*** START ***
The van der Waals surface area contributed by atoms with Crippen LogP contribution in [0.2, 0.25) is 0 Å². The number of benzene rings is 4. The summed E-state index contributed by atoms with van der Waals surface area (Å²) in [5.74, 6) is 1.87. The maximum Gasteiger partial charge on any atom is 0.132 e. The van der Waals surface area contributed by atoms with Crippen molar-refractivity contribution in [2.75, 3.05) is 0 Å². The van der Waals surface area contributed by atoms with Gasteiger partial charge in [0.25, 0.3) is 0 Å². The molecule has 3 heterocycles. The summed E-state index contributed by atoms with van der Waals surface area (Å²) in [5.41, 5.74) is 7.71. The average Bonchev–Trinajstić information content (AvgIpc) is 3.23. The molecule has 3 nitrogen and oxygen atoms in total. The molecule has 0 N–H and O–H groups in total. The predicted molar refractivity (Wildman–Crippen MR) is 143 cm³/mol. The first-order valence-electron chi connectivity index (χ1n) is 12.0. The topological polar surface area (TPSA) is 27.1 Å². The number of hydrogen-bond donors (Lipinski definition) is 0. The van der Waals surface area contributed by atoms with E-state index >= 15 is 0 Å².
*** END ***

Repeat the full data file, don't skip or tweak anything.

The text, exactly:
The van der Waals surface area contributed by atoms with Crippen LogP contribution in [0.2, 0.25) is 0 Å². The number of benzene rings is 4. The summed E-state index contributed by atoms with van der Waals surface area (Å²) in [5.74, 6) is 1.87. The maximum Gasteiger partial charge on any atom is 0.132 e. The van der Waals surface area contributed by atoms with Crippen molar-refractivity contribution in [2.75, 3.05) is 0 Å². The van der Waals surface area contributed by atoms with Gasteiger partial charge in [0.25, 0.3) is 0 Å². The molecule has 3 heterocycles. The summed E-state index contributed by atoms with van der Waals surface area (Å²) in [5.41, 5.74) is 7.71. The average Bonchev–Trinajstić information content (AvgIpc) is 3.23. The molecule has 3 nitrogen and oxygen atoms in total. The molecule has 0 N–H and O–H groups in total. The predicted molar refractivity (Wildman–Crippen MR) is 143 cm³/mol. The first-order valence-electron chi connectivity index (χ1n) is 12.0. The topological polar surface area (TPSA) is 27.1 Å². The number of hydrogen-bond donors (Lipinski definition) is 0. The van der Waals surface area contributed by atoms with E-state index >= 15 is 0 Å².